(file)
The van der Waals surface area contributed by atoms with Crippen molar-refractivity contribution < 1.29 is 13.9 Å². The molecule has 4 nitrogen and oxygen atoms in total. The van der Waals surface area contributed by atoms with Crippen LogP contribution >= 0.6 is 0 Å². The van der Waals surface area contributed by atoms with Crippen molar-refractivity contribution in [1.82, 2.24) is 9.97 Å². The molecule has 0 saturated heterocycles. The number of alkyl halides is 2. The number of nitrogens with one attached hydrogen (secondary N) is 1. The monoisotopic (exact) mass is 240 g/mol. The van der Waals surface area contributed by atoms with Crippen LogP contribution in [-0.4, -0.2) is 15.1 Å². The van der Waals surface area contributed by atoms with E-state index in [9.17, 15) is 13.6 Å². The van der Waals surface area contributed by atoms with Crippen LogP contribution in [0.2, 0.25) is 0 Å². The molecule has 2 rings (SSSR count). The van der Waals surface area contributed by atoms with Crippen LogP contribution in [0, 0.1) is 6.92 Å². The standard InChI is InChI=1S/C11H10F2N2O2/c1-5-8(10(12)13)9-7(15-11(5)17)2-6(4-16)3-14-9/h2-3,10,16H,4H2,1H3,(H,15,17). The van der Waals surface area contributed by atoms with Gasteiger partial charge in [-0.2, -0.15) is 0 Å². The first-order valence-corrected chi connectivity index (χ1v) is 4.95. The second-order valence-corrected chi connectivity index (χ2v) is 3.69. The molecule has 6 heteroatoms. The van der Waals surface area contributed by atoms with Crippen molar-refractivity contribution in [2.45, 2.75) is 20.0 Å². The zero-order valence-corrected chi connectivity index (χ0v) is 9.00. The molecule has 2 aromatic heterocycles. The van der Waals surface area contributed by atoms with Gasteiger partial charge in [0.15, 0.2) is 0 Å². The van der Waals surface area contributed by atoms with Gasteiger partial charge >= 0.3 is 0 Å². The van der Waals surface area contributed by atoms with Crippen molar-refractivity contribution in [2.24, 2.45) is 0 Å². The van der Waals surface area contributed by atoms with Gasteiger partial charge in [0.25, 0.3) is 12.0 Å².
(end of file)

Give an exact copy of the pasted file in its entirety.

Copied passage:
The van der Waals surface area contributed by atoms with Crippen molar-refractivity contribution < 1.29 is 13.9 Å². The molecule has 4 nitrogen and oxygen atoms in total. The van der Waals surface area contributed by atoms with Crippen LogP contribution >= 0.6 is 0 Å². The van der Waals surface area contributed by atoms with Crippen molar-refractivity contribution in [1.82, 2.24) is 9.97 Å². The molecule has 0 saturated heterocycles. The number of alkyl halides is 2. The number of nitrogens with one attached hydrogen (secondary N) is 1. The monoisotopic (exact) mass is 240 g/mol. The van der Waals surface area contributed by atoms with Crippen LogP contribution in [-0.4, -0.2) is 15.1 Å². The van der Waals surface area contributed by atoms with E-state index in [9.17, 15) is 13.6 Å². The van der Waals surface area contributed by atoms with Crippen LogP contribution in [0.2, 0.25) is 0 Å². The molecule has 2 rings (SSSR count). The van der Waals surface area contributed by atoms with Crippen LogP contribution in [0, 0.1) is 6.92 Å². The standard InChI is InChI=1S/C11H10F2N2O2/c1-5-8(10(12)13)9-7(15-11(5)17)2-6(4-16)3-14-9/h2-3,10,16H,4H2,1H3,(H,15,17). The van der Waals surface area contributed by atoms with Gasteiger partial charge in [-0.2, -0.15) is 0 Å². The first-order valence-corrected chi connectivity index (χ1v) is 4.95. The second-order valence-corrected chi connectivity index (χ2v) is 3.69. The molecule has 6 heteroatoms. The van der Waals surface area contributed by atoms with Crippen molar-refractivity contribution in [2.45, 2.75) is 20.0 Å². The zero-order valence-corrected chi connectivity index (χ0v) is 9.00. The molecule has 2 aromatic heterocycles. The van der Waals surface area contributed by atoms with Gasteiger partial charge in [0.15, 0.2) is 0 Å². The van der Waals surface area contributed by atoms with Gasteiger partial charge >= 0.3 is 0 Å². The van der Waals surface area contributed by atoms with Crippen molar-refractivity contribution in [2.24, 2.45) is 0 Å². The van der Waals surface area contributed by atoms with Gasteiger partial charge in [0.25, 0.3) is 12.0 Å².